Jul 18, 2019

Big banks cash in on consumers

Illustration: Sarah Grillo/Axios

The flush U.S. consumer is lifting profits for the big banks, busily pouring free cash into savings and checking accounts while spending on credit cards and borrowing money to buy homes.

Why it matters: The strength and optimism of the American consumer continue to underpin the record-long economic recovery — and stand as a contrast to the gloomy outlook expressed lately by business leaders. "There's solid consumer activity across the board," said Bank of America's CEO, Brian Moynihan, echoing sentiment from his competitors at JPMorgan Chase, Citigroup and others.

Driving the news: Just about all the big banks opened up their books this week, showing strong second-quarter earnings that put consumers in the starring role. The results dovetailed with high retail sales figures for June, which beat expectations and augured well for the economy.

  • JP Morgan, the largest bank in the U.S., said stellar results from its consumer banking business made up for lackluster revenue from its business of selling and trading stocks and bonds.
  • Citigroup also benefited from a surge in its consumer banking unit, where Citi-branded credit cards led the way with a 7% jump in revenue.
  • Bank of America, which reported record profits for the first half of the year, credited its strong results to strong consumer demand.
  • Goldman Sachs, which is only just starting to ramp up its Main Street banking business, was the only bank to report shrinking profits from the prior year.

What they're saying: "The market keeps doubting the sustainability of the health of the consumer — and the consumer keeps confounding the market," Kevin St. Pierre, who covers the banks at KSP research, tells Axios.

  • Jamie Dimon, CEO of JPMorgan Chase: “We continue to see positive momentum with the U.S. consumer — healthy confidence levels, solid job creation and rising wages."
  • Moynihan of Bank of America: "Our view of the economy reflects the activity by the one-in-two American households we serve, which points to a steadily growing economy."
  • The WSJ's takeaway: "U.S. consumers are taking advantage of low interest rates to borrow and spend, boosting banks that cater to Main Street and leaving behind those that don’t."

Yes, but: Fed chairman Jerome Powell has all but said the central bank will pare back interest rates later this month — and might do so again later this year. This poses a risk for banks, which make money by charging borrowers higher, longer-term interest rates while paying out low rates on deposits.

  • All of the big banks warned that rate cuts would put even more pressure on this metric, known as net interest income.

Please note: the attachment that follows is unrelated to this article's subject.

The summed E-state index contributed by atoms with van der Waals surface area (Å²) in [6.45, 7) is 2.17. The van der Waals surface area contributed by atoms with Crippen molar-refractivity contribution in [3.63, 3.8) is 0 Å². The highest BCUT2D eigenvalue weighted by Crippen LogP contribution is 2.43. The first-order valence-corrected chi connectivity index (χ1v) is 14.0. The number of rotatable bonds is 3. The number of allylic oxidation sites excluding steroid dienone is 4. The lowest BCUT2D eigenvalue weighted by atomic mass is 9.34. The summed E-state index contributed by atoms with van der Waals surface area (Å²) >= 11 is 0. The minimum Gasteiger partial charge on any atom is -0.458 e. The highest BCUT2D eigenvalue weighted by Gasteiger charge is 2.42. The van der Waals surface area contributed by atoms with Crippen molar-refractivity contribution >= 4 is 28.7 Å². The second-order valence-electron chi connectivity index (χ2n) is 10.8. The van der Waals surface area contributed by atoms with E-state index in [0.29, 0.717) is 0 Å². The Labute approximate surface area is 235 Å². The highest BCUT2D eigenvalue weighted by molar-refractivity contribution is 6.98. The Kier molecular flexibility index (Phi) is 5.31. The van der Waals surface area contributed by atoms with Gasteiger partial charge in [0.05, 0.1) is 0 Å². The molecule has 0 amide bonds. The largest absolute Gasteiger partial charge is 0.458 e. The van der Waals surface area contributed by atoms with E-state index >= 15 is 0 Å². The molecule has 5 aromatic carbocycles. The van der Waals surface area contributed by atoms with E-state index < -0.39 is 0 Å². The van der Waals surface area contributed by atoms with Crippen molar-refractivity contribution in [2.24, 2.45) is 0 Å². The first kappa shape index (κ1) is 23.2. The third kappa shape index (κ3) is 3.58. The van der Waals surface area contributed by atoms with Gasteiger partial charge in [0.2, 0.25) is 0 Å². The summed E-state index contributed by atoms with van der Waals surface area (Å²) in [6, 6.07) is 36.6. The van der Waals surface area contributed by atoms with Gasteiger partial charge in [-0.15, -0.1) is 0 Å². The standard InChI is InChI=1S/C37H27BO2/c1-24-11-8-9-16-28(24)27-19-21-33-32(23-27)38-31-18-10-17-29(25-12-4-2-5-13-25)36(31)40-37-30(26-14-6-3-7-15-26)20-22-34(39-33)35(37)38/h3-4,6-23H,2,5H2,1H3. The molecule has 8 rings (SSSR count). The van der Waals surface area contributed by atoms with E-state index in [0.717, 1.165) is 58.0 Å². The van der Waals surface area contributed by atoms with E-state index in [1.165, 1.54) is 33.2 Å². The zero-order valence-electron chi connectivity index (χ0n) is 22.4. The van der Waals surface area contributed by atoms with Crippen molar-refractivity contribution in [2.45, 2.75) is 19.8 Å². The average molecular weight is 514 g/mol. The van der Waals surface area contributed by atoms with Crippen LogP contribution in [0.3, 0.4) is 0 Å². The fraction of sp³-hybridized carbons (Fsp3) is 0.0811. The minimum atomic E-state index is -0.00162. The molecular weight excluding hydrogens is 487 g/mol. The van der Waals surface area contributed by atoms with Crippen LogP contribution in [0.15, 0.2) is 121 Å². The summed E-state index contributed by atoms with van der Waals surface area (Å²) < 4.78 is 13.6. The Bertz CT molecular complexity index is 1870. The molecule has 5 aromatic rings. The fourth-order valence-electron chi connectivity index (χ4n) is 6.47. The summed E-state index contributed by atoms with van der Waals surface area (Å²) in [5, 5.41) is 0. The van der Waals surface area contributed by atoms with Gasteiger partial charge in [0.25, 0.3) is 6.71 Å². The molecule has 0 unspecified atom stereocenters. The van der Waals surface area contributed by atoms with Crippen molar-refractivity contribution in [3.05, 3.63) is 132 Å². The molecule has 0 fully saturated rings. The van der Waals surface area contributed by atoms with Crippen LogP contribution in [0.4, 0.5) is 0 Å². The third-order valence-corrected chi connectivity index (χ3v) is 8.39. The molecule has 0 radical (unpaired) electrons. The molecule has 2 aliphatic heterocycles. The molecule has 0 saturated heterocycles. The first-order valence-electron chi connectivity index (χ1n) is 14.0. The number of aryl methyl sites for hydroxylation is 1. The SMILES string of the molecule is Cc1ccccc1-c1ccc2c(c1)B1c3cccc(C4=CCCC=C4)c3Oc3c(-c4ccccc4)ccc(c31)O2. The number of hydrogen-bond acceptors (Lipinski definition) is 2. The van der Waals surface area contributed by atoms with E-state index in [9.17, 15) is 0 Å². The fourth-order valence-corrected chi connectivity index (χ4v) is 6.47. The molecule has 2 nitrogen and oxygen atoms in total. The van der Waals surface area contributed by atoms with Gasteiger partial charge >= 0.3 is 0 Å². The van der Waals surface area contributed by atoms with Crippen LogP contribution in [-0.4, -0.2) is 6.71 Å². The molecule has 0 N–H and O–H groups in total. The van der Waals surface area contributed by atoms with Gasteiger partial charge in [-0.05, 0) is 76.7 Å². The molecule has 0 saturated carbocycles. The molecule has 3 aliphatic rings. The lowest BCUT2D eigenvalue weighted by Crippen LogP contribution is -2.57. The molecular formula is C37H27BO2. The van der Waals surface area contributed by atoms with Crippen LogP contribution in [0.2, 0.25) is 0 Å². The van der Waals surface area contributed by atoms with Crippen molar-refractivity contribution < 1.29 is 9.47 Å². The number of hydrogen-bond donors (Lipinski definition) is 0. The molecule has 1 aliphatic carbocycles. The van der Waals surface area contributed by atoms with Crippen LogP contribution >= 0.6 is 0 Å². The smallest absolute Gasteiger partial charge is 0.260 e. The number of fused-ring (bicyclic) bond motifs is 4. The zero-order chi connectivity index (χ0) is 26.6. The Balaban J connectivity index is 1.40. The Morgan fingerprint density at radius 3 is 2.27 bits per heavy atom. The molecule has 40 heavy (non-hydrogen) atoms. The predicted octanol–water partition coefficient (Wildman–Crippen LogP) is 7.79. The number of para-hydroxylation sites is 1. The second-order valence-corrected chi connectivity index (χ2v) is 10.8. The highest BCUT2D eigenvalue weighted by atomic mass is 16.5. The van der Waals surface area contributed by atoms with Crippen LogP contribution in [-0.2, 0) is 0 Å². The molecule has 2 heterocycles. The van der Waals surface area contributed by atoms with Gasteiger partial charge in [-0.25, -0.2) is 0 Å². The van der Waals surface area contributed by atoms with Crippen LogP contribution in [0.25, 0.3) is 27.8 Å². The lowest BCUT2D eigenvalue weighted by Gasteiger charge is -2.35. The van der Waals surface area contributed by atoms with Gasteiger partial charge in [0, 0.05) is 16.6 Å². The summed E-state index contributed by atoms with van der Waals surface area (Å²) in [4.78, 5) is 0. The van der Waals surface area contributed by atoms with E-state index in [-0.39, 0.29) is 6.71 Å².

• "The bigger banks can offset it. They have all these other businesses," Saul Martinez, an analyst at UBS, tells Axios.
  • Martinez noted that this dynamic may be a bigger issue for regional banks like PNC and US Bancorp, which both reported strong loan growth this week.

The bottom line: While corporate lending and other lines-of-business were bright spots in many of the banks' earnings, "the consumer still buoys the results from the banks with big credit card and mortgage portfolios, like Bank of America, Citi and J.P. Morgan," says St. Pierre.

  • "We continue to hear that [the economy] is “late cycle” and every day is one day closer to the next recession," he added. "This cycle may be old, but it’s old like Sting, as opposed to Keith Richards old."

Go deeper

Car loans mean banks don't need high interest rates to rake in cash

Illustration: Aïda Amer/Axios

Ally Financial was the latest bank to declare a major profit windfall in its second quarter earnings report, as the U.S. banking industry's largest auto lender reported a profit increase of 67%.

Why it matters: Americans are borrowing record sums to buy new vehicles — and used ones — and they continue to pay relatively high interest rates. Banks are seeing big profits as a result.

Go deeperArrowJul 19, 2019

Central banks haven't cut this much since the financial crisis

Adapted from a Goldman Sachs chart; Chart: Axios Visuaals

Investors are pricing in a 100% chance the Fed cuts rates at its next meeting in September after Monday's market carnage, joining central banks around the globe that are providing more stimulus to their respective economies.

Why it matters: While the prospect of more interest rate cuts had buoyed the stock market going into last week's Fed meeting, Monday's sell-off showed that investors no longer view that as enough to sustain current price levels.

Go deeperArrowAug 6, 2019

The future of monetary policy comes to Washington

Bank of Japan Governor Haruhiko Kuroda. Photo: Alastair Pike /AFP/Getty Images

As the Fed approaches a likely rate cut at the end of the month — in the face of 50-year low unemployment, rising wages and strong consumer spending — it could not have been a better time for a visit to Washington from Bank of Japan Governor Haruhiko Kuroda.

What it means: Kuroda has instituted some of the world’s most extreme and unorthodox monetary policies, including directing the central bank to buy Japanese stocks. More analysts are starting to believe such policies will be adopted in other places, including the U.S.

Go deeperArrowJul 23, 2019